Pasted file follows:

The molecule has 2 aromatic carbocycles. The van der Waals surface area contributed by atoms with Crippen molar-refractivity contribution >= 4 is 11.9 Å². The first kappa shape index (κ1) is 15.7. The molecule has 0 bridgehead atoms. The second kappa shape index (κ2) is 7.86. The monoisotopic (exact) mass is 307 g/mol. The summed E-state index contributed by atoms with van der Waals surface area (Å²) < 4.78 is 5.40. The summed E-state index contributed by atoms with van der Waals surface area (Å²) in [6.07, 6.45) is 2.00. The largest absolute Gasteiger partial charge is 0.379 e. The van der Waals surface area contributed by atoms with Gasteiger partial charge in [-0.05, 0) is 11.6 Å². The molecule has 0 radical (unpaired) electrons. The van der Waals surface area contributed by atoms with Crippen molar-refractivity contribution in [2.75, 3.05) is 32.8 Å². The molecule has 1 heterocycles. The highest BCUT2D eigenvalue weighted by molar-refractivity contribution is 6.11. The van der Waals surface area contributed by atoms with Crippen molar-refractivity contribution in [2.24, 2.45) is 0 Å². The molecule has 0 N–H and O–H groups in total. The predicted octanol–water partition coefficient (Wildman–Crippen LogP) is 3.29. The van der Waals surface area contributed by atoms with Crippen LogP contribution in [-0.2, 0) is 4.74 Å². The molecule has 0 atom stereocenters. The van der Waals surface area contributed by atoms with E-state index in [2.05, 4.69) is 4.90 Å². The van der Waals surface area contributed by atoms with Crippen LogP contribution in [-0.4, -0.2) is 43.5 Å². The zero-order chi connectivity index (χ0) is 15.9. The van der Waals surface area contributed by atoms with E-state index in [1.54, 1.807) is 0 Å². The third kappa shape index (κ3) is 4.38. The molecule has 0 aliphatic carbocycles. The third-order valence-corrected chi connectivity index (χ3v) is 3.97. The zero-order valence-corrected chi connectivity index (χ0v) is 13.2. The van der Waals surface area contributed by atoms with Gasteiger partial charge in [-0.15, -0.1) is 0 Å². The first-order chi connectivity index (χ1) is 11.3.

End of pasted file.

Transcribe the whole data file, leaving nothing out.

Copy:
The molecule has 2 aromatic carbocycles. The van der Waals surface area contributed by atoms with Crippen molar-refractivity contribution >= 4 is 11.9 Å². The first kappa shape index (κ1) is 15.7. The molecule has 0 bridgehead atoms. The second kappa shape index (κ2) is 7.86. The monoisotopic (exact) mass is 307 g/mol. The summed E-state index contributed by atoms with van der Waals surface area (Å²) < 4.78 is 5.40. The summed E-state index contributed by atoms with van der Waals surface area (Å²) in [6.07, 6.45) is 2.00. The largest absolute Gasteiger partial charge is 0.379 e. The van der Waals surface area contributed by atoms with Gasteiger partial charge in [-0.05, 0) is 11.6 Å². The molecule has 0 radical (unpaired) electrons. The van der Waals surface area contributed by atoms with Crippen molar-refractivity contribution in [2.75, 3.05) is 32.8 Å². The molecule has 1 heterocycles. The highest BCUT2D eigenvalue weighted by molar-refractivity contribution is 6.11. The van der Waals surface area contributed by atoms with Crippen molar-refractivity contribution in [2.24, 2.45) is 0 Å². The molecule has 0 N–H and O–H groups in total. The predicted octanol–water partition coefficient (Wildman–Crippen LogP) is 3.29. The van der Waals surface area contributed by atoms with Crippen LogP contribution in [-0.2, 0) is 4.74 Å². The molecule has 0 atom stereocenters. The van der Waals surface area contributed by atoms with E-state index in [2.05, 4.69) is 4.90 Å². The van der Waals surface area contributed by atoms with Crippen LogP contribution in [-0.4, -0.2) is 43.5 Å². The zero-order chi connectivity index (χ0) is 15.9. The van der Waals surface area contributed by atoms with E-state index in [1.54, 1.807) is 0 Å². The third kappa shape index (κ3) is 4.38. The molecule has 0 aliphatic carbocycles. The third-order valence-corrected chi connectivity index (χ3v) is 3.97. The zero-order valence-corrected chi connectivity index (χ0v) is 13.2. The van der Waals surface area contributed by atoms with Gasteiger partial charge in [-0.15, -0.1) is 0 Å². The first-order chi connectivity index (χ1) is 11.3.